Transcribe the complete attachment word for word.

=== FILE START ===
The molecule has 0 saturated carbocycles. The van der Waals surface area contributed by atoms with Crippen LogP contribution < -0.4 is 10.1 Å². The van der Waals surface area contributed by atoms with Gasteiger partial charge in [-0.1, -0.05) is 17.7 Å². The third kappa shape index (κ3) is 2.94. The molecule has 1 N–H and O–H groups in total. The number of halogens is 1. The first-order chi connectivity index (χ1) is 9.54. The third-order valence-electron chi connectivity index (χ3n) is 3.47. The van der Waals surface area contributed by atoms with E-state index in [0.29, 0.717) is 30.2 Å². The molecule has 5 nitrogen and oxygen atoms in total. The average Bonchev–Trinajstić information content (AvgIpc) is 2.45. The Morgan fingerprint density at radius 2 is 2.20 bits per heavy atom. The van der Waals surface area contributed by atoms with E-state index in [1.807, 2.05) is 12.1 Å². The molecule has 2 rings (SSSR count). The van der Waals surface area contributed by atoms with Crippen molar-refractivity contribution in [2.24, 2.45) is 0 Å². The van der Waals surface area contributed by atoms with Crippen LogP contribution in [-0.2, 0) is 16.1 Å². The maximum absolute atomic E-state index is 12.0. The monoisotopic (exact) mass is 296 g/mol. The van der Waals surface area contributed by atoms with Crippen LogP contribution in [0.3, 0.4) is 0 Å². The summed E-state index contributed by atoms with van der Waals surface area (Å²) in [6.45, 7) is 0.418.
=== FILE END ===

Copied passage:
The molecule has 0 saturated carbocycles. The van der Waals surface area contributed by atoms with Crippen LogP contribution < -0.4 is 10.1 Å². The van der Waals surface area contributed by atoms with Gasteiger partial charge in [-0.1, -0.05) is 17.7 Å². The third kappa shape index (κ3) is 2.94. The molecule has 1 N–H and O–H groups in total. The number of halogens is 1. The first-order chi connectivity index (χ1) is 9.54. The third-order valence-electron chi connectivity index (χ3n) is 3.47. The van der Waals surface area contributed by atoms with E-state index in [0.29, 0.717) is 30.2 Å². The molecule has 5 nitrogen and oxygen atoms in total. The average Bonchev–Trinajstić information content (AvgIpc) is 2.45. The Morgan fingerprint density at radius 2 is 2.20 bits per heavy atom. The van der Waals surface area contributed by atoms with E-state index in [1.807, 2.05) is 12.1 Å². The molecule has 2 rings (SSSR count). The van der Waals surface area contributed by atoms with Crippen molar-refractivity contribution in [2.24, 2.45) is 0 Å². The van der Waals surface area contributed by atoms with Crippen LogP contribution in [-0.2, 0) is 16.1 Å². The maximum absolute atomic E-state index is 12.0. The monoisotopic (exact) mass is 296 g/mol. The van der Waals surface area contributed by atoms with Crippen LogP contribution in [0.3, 0.4) is 0 Å². The summed E-state index contributed by atoms with van der Waals surface area (Å²) in [6.45, 7) is 0.418.